In this case, the text of the reviews did not appear unusual or contain unreasonable requests for citations. We simply found that a number of reviews had been submitted from fraudulent email accounts. When contacted on verified email addresses, the reviewers involved informed us that they had never seen the papers in question or written the reviews we received.

While we know the reviews were fraudulent, we have no concrete evidence as to who was behind the fraudulent accounts. Without an admission of guilt, it is difficult to apportion blame and we wouldn’t want to speculate based on the information we have. This incident occurred before the increased checks we put in place as a result of the similar retraction in December, and we believe our review process has been secured against future attacks of this kind.

In December, Hindawi retracted 10 articles for fake peer review, implicating an author in rigging the review process for four of the papers. In total, we’ve seen more than 300 papers retracted due to a peer review process that was likely manipulated.

We’ve reached out to the corresponding authors of the papers to see if they know anything about the case, and if they used a third party service to help with publication (we’ve seen companies orchestrate fake peer reviews before). We have also contacted the other guest editors on the special issue — there are a total of four listed on a call for submissions — and to the real Delorme. We’ll update this post with anything else we learn.

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Comments
  • Anonymous May 4, 2016 at 9:44 am

    Can the peer reports be released?

  • CarolynS May 4, 2016 at 10:10 am

    Of course this isn’t ethical, but it’s pretty funny. Ingenuity knows no bounds apparently! Fake reviewers, fake authors, and now even fake editors!

    • Paul A Thompson May 4, 2016 at 10:45 am

      On the inter-tubes, no one knows that you are not a dog, or a tenured assistant professor.

  • Blal May 4, 2016 at 10:18 am

    Interestingly, majority of the articles retracted here are from authors affiliated with the same institution. Also, all author institutions located in the southern state of Tamil Nadu, India.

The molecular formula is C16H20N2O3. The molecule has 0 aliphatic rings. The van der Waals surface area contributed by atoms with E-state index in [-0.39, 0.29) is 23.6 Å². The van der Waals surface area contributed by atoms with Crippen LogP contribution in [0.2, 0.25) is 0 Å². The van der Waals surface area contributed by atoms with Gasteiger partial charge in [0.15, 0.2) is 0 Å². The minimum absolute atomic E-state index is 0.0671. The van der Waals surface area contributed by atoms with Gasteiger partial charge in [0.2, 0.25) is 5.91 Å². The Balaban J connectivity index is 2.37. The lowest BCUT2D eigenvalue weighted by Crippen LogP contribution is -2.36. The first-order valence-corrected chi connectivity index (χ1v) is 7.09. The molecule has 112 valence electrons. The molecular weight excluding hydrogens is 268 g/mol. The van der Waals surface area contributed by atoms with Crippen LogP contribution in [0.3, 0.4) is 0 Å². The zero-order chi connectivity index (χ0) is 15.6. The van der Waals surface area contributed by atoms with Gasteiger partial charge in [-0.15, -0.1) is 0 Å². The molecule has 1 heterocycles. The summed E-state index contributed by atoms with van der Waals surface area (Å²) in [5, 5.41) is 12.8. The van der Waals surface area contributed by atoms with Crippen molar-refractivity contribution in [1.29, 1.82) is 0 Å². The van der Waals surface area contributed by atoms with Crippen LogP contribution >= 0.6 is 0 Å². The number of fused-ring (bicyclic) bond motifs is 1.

• Paul A Thompson May 4, 2016 at 10:44 am

    And exactly WHERE was John Bohannon when all of this stuff was going on?

  • Gary May 5, 2016 at 10:08 am

    Just out of curiosity did anyone read one of these papers? If so were they any good or just gibberish?

  • Mary Kuhner May 7, 2016 at 10:55 pm

    I read a chunk of the first paper listed. It is not gibberish. The English is not native-speaker quality but it’s comprehensible. There are bits which sound as though they might be plagiarized, but Google didn’t give me any unequivocal hits (I didn’t try very hard–someone who has access to plagiarism checking software could do better) and this may just be strings of buzzwords common in the field.

    It’s not in my field, but on a superficial reading the paper does seem to be describing a potentially workable algorithm. One might question how much of an advance on existing methods it is–I couldn’t begin to say. They do acknowledge that several parts of the algorithm are “off the shelf” which doesn’t smack of trying to pass off old work as new.

    It’s a shame if the authors lost a real paper due to something like a corrupt paper-submitting company.

  • Janos Toth May 8, 2016 at 3:46 am

    It would be interesting to compare common elements in the reference lists of published and submitted articles. Perhaps the real motivation behind proposing this special issue under a fake name was citation stacking, which can be the case if specific journals, authors or articles would pop up regularly.

  • Anonymous February 7, 2017 at 6:57 pm

    It is the fault of the publisher. They should communicate only on institutional e-mail.